When something really big happens, people usually remember where they were and what they were doing on that day. Here’s a list of 10 big events, and what I was doing when I heard the news.

  1. President Kennedy’s assassination – I was in 6th grade and had walked home from school for lunch. I found Grandma and Grandpa Briggs sitting in stunned silence in front of the television, and they told me the news. When I walked back to school, I broke the news to the crossing guards, and later heard some kids saying our teacher, Mrs. Ryno, had been crying. A teacher crying! That was bigger news around the elementary school than the president’s assassination.
  2. Beatles debut on Ed Sullivan Show – I was 11 and was headed to youth group on that Sunday night. I saw the performance before leaving, but could not figure out why Janie and Pam Gregory were acting so crazy about them at church that evening. I guess I was just too young to really get it, but those teenage girls were over the moon. And speaking of the moon…
  3. Neil Armstrong walks on the moon – I was 17 and wanted to go out to a movie with my friend, Karen. Dad stopped me and told me I needed to watch the moon landing (it might have been a rerun of it). Honestly, I wasn’t very interested, and just wanted to go pick up my friend. I stood in the living room for a few minutes until Dad seemed satisfied and let me go. Looking back, of course I cannot remember what the allure of that movie was, nor can I even remember what we saw, but an American walked on the moon that day and I almost missed it!
  4. OJ Simpson trial – I had had a hysterectomy that year and was on medical leave from work for 8 weeks. Mom spent the first few weeks with me (nursing me back to health) and we watched almost every minute of that trial. It was compelling reality TV. By the time the jury reached a verdict I was back at work, and a black co-worker was the one to make the announcement right after lunch one day. She seemed gleeful, but Mom and I knew he was guilty and were stunned at the verdict.
  5. Princess Diana’s death – I was having dinner with two friends, Alice Swartz and Jayne Ewell, in Garcia’s Mexican Restaurant. The waitress told us, but at the time there was no confirmation of the princess’s death. I remember we prayed for her.
  6. Space Shuttle Challenger explosion – I was working at the American Cancer Society in downtown Phoenix. One of the secretaries ran into the reception area and said, “The shuttle just exploded!” I initially thought she was talking about a downtown shuttle bus, and I thought to myself, “I didn’t hear it.” Then it occurred to me what she was referring to. Someone brought out a TV and set it up in the lunchroom so we could watch the news.
  7. John Kennedy, Jr. plane crash – It was a Saturday and I didn’t have the TV on that morning. Carrie called mid-morning for something else, but mentioned the search for the plane, and I turned the TV on and watched the news reports the rest of the afternoon.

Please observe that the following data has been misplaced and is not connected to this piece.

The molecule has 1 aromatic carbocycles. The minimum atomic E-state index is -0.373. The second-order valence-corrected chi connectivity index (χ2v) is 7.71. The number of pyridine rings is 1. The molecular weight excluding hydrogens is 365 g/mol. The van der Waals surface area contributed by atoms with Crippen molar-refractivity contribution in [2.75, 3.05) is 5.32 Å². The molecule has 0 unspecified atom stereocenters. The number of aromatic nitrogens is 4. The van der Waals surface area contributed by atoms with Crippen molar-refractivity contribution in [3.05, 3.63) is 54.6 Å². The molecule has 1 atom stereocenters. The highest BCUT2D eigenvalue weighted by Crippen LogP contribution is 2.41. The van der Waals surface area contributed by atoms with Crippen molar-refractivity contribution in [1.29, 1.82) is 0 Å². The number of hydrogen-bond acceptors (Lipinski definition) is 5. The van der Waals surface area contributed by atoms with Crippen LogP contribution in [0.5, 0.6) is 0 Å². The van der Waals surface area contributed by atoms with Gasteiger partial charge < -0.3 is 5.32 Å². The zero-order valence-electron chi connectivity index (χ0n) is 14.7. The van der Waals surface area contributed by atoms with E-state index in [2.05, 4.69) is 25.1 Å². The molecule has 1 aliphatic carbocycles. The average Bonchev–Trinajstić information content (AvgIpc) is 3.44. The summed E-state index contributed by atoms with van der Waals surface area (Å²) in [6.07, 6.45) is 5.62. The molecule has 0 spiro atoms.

8. September 11, 2001 – I was getting ready for work and had Fox News on my bedroom TV (as I always do in the morning). I heard the news and watched the first tower fall before I left for work. On my way to the Intel site, Daryl called me on my cell phone (I even remember I was at Eliot and the 101 when his call came in)  and he told me the second tower had fallen. I was, of course, listening to it on the radio. Intel set up a television in the cafeteria for the next two weeks so we could keep updated on the rescue and recovery.
  9. Arizona Diamondbacks win the World Series – Brian and Carrie were living with me and Lauren was a baby. Kevin Goerhing was at our house to watch game 7, and when Gonzo hit that bloop single to left center field, we all started jumping up and down and “whisper screaming” because Lauren was asleep in the next room and we didn’t want to wake her up.  What a riot!
  10. Anna Nicole Smith’s death – I know, not a top 10 event, but I specifically remember I was working at Marvell, and one of my co-worker’s said, loudly from her cube, “Anna Nicole Smith died.” Several people said, in unison, “Really!?” For some reason it stuck with me.

Two honorable mentions:

Cuban Missile Crisis – I remember walking from our 5th grade classroom to the cafeteria and Christine Ridenour said “Let’s head for Africa! We’ll swim!” I was amazed that she could think of such a joke. I thought she was really cool.

Oklahoma City bombing –  I’m not sure why this isn’t a vivid memory for me, but I do remember watching the news for the next several days after it happened. I know I was working at Intel, but can’t remember the details of my day that day. I have since visited the OKC Memorial twice.

Memories of historical events serve as milestones on our life journey, capturing a photo of the day in our mind’s eye. Some of them reaffirm who we are, and some of them change us forever.  What are some vivid memories you have of historical days?

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